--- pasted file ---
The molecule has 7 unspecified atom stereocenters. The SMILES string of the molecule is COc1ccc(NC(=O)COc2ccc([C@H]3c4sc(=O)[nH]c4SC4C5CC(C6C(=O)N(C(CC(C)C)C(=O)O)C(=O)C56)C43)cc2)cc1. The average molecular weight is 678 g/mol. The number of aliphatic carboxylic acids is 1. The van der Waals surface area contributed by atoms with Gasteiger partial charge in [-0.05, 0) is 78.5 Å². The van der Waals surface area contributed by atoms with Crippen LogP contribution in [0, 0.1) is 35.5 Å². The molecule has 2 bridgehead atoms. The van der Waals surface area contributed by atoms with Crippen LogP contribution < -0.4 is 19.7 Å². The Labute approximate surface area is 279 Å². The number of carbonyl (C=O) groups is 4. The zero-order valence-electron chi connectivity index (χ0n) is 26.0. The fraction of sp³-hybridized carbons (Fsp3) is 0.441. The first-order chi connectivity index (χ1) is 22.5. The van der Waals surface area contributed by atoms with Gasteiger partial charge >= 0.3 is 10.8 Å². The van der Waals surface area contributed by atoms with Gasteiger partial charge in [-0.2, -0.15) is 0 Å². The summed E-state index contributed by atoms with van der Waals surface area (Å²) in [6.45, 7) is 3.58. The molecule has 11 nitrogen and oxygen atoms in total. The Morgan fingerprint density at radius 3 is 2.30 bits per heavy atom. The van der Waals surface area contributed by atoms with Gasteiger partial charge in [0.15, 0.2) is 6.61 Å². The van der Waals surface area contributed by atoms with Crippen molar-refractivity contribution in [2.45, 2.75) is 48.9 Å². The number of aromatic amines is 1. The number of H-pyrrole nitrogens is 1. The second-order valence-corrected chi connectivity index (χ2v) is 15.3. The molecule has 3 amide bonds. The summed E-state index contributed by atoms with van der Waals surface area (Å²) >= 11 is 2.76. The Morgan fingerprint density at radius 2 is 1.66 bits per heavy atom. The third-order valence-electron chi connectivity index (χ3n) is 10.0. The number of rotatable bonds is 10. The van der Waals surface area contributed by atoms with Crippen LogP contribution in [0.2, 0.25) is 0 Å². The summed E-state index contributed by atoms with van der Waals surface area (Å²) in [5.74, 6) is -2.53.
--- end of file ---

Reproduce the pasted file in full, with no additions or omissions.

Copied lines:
The molecule has 7 unspecified atom stereocenters. The SMILES string of the molecule is COc1ccc(NC(=O)COc2ccc([C@H]3c4sc(=O)[nH]c4SC4C5CC(C6C(=O)N(C(CC(C)C)C(=O)O)C(=O)C56)C43)cc2)cc1. The average molecular weight is 678 g/mol. The number of aliphatic carboxylic acids is 1. The van der Waals surface area contributed by atoms with Gasteiger partial charge in [-0.05, 0) is 78.5 Å². The van der Waals surface area contributed by atoms with Crippen LogP contribution in [0, 0.1) is 35.5 Å². The molecule has 2 bridgehead atoms. The van der Waals surface area contributed by atoms with Crippen LogP contribution < -0.4 is 19.7 Å². The Labute approximate surface area is 279 Å². The number of carbonyl (C=O) groups is 4. The zero-order valence-electron chi connectivity index (χ0n) is 26.0. The fraction of sp³-hybridized carbons (Fsp3) is 0.441. The first-order chi connectivity index (χ1) is 22.5. The van der Waals surface area contributed by atoms with Gasteiger partial charge >= 0.3 is 10.8 Å². The van der Waals surface area contributed by atoms with Gasteiger partial charge in [-0.2, -0.15) is 0 Å². The summed E-state index contributed by atoms with van der Waals surface area (Å²) in [6.45, 7) is 3.58. The molecule has 11 nitrogen and oxygen atoms in total. The Morgan fingerprint density at radius 3 is 2.30 bits per heavy atom. The van der Waals surface area contributed by atoms with Gasteiger partial charge in [0.15, 0.2) is 6.61 Å². The van der Waals surface area contributed by atoms with Crippen molar-refractivity contribution in [2.45, 2.75) is 48.9 Å². The number of aromatic amines is 1. The number of H-pyrrole nitrogens is 1. The second-order valence-corrected chi connectivity index (χ2v) is 15.3. The molecule has 3 amide bonds. The summed E-state index contributed by atoms with van der Waals surface area (Å²) >= 11 is 2.76. The Morgan fingerprint density at radius 2 is 1.66 bits per heavy atom. The third-order valence-electron chi connectivity index (χ3n) is 10.0. The number of rotatable bonds is 10. The van der Waals surface area contributed by atoms with Crippen LogP contribution in [0.2, 0.25) is 0 Å². The summed E-state index contributed by atoms with van der Waals surface area (Å²) in [5.74, 6) is -2.53.